This is the societal attitude that everyone is straight until proven gay.  And when I say proven, I mean you won’t accept subtle signs, or obvious scenarios–it has to come from that person’s mouth.  The only other way is actually seeing sex.  This mentality is pervasive.  It’s just assumed all little girls dream of their big wedding day with whatever groom chooses them.  Guys are assigned the role of going out and chasing women for sex.  From infants when everyone is so curious about gender, roles are assigned to the sexes, and LGBT has no part in that.  It’s placed on everyone, and if that’s not who you are, it’s your responsibility to ‘come out of the closet’ as not straight.

I feel like 95% of Taylor Swift’s fans believe she’s straight.  They see long hair.  A feminine-looking gal, narratives of dating men.  Even when evidence to the contrary is presented, most fans refuse to believe she might be romantic toward women (too).  And they get angry at Kaylors for “pushing a narrative” when all Kaylors are doing is reading clues that Taylor Swift, herself, has placed.  Kaylors are hunting just like all Swifties, in the way that Taylor has asked and expected us to do.  I think some people, no matter what evidence was presented, would refuse to take stock in that.  Because of heterosexism, homophobia, or ignorance.  A lot of straight people don’t know that they know a gay.  Therefore, they don’t know what characteristics go with that.  Or they might have only experience with the most ‘out’ gays.  Which are only one type of gay.  To be fair, not a bunch of gays have come out, so people don’t realize the LGBT is diverse and there are all types, not just the super-flamboyant and stone-butch that are unable to hide, and are obviously gay.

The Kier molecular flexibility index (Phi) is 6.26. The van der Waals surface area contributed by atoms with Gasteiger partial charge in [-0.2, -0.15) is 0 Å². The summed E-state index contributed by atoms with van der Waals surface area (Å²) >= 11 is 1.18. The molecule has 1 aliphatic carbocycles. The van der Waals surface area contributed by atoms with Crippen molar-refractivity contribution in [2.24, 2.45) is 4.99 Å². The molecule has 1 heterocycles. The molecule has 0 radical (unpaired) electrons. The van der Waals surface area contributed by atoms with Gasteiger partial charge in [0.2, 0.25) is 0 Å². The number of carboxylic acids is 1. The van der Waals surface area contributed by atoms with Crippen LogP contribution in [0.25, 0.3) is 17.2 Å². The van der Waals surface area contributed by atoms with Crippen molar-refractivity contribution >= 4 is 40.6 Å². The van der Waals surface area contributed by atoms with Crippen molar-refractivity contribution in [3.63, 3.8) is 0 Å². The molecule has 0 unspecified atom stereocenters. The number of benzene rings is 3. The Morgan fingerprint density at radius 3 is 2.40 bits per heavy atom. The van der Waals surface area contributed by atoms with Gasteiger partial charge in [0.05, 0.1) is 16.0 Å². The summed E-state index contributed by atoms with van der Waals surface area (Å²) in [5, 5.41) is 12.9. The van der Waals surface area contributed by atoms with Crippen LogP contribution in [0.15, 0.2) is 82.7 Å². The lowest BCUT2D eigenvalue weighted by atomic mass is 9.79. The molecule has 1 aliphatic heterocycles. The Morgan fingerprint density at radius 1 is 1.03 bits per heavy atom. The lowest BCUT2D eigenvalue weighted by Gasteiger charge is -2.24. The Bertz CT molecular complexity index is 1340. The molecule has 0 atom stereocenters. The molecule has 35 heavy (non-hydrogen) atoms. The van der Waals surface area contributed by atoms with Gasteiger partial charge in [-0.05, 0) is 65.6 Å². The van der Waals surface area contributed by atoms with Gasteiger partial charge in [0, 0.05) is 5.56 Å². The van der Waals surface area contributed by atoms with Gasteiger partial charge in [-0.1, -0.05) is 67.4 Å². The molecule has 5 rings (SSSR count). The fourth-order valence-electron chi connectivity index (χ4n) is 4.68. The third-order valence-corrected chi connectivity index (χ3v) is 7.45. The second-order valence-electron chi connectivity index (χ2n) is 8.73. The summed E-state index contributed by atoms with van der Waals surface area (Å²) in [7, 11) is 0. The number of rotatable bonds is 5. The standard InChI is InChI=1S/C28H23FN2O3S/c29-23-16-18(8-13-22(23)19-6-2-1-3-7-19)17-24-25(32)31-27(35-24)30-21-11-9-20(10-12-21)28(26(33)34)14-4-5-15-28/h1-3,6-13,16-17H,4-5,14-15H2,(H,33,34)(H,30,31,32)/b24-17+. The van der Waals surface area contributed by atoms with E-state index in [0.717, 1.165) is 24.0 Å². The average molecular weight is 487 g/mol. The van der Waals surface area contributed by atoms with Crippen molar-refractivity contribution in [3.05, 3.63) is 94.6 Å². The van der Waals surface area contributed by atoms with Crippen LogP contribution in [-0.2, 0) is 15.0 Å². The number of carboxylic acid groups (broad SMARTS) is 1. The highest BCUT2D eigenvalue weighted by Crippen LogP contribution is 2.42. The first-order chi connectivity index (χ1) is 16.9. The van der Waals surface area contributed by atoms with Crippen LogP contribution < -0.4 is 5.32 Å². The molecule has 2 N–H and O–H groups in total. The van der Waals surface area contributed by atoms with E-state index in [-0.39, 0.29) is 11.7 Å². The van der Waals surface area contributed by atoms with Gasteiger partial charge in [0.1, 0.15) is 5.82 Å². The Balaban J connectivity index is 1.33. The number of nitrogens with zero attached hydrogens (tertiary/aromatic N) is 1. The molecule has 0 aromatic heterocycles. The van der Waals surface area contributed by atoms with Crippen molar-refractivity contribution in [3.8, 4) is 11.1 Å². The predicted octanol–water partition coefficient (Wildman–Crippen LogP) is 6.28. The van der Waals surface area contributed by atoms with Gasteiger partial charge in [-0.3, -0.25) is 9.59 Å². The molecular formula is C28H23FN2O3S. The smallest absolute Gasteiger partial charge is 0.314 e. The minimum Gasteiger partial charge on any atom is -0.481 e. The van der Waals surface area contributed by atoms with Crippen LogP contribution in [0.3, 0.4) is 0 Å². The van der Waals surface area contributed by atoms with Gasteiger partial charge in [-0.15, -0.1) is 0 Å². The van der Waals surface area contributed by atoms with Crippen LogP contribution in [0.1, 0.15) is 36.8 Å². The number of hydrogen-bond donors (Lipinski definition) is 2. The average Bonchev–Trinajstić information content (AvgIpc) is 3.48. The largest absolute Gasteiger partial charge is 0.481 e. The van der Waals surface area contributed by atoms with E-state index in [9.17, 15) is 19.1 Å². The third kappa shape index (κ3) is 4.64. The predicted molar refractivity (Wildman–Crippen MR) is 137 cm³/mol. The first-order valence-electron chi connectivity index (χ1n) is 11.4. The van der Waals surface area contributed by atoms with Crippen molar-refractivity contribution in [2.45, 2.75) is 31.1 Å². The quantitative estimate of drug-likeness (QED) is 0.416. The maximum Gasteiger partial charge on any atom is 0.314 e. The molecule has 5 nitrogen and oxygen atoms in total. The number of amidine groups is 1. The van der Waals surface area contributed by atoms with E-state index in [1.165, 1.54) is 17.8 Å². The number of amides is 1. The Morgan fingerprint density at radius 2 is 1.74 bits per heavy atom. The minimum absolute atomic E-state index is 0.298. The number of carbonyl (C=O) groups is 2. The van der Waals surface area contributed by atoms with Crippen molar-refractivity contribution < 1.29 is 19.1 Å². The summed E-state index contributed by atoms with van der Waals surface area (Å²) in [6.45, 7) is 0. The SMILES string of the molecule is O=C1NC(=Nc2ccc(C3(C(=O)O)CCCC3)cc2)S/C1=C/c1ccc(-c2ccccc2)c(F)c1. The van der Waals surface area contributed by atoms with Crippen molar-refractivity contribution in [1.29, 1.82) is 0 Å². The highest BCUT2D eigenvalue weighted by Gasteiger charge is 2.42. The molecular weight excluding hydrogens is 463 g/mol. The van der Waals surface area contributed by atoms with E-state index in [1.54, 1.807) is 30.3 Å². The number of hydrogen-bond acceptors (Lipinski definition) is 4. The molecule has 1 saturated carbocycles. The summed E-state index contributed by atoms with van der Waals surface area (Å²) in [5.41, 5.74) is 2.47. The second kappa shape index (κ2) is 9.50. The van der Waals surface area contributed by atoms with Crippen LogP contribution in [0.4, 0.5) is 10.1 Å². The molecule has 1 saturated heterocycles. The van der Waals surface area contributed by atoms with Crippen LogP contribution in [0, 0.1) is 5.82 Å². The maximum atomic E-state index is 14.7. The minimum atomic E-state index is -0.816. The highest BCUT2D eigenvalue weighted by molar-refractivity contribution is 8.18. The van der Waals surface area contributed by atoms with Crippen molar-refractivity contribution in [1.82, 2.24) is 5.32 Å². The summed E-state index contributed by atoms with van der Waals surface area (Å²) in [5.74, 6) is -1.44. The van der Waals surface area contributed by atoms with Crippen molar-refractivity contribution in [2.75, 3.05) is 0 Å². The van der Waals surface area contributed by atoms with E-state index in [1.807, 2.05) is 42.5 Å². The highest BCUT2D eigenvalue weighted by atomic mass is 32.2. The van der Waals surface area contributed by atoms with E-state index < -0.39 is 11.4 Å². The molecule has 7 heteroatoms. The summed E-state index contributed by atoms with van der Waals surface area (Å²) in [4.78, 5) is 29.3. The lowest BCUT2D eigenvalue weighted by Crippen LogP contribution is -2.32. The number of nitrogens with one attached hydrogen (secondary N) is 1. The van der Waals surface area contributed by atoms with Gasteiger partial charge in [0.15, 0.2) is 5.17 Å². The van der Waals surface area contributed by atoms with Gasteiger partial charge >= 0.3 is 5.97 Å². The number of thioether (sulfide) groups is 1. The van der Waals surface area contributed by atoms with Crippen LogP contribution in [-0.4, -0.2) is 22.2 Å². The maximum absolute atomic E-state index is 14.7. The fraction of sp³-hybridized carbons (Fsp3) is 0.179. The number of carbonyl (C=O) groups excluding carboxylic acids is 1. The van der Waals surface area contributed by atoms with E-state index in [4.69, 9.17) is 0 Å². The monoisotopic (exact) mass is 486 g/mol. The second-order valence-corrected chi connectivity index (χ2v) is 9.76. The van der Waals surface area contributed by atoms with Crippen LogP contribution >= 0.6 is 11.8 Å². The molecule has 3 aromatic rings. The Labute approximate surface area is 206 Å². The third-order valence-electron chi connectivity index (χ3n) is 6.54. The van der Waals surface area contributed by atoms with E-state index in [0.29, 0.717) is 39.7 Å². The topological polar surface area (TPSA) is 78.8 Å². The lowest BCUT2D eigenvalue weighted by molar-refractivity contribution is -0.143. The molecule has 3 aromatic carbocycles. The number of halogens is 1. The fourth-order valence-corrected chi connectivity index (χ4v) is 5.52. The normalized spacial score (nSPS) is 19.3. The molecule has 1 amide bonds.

OK, so there I think is a good foundation to see Taylor’s motivations and how it could possibly substantiate the Kaylor theories.

Critique of “Unbearable Lightness”

12 Feb

I didn’t want to like this book.  I did not really know anything about Portia De Rossi (PdR) except she came out of seemingly nowhere to become Ellen Degeneres’ wife, then upon looking her up on Google, seeing she had played a few bit roles as a sorostitute-type.  I knew nothing else.  When I found out PdR had been on “Allie McBeal” and that she was one of the actresses with an evident, yet unacknowledged eating-disorder, I felt disdain for her.  That show, with it’s unattainable images of what a women is supposed to look like, did a lot of damage to impressionable females.  But many times, I’ll watch a documentary or read a biography of someone not very likeable and come away with understanding, sympathy, and sometimes even a changed opinion about them.  So I bought the book and gave PdR a chance to redeem herself.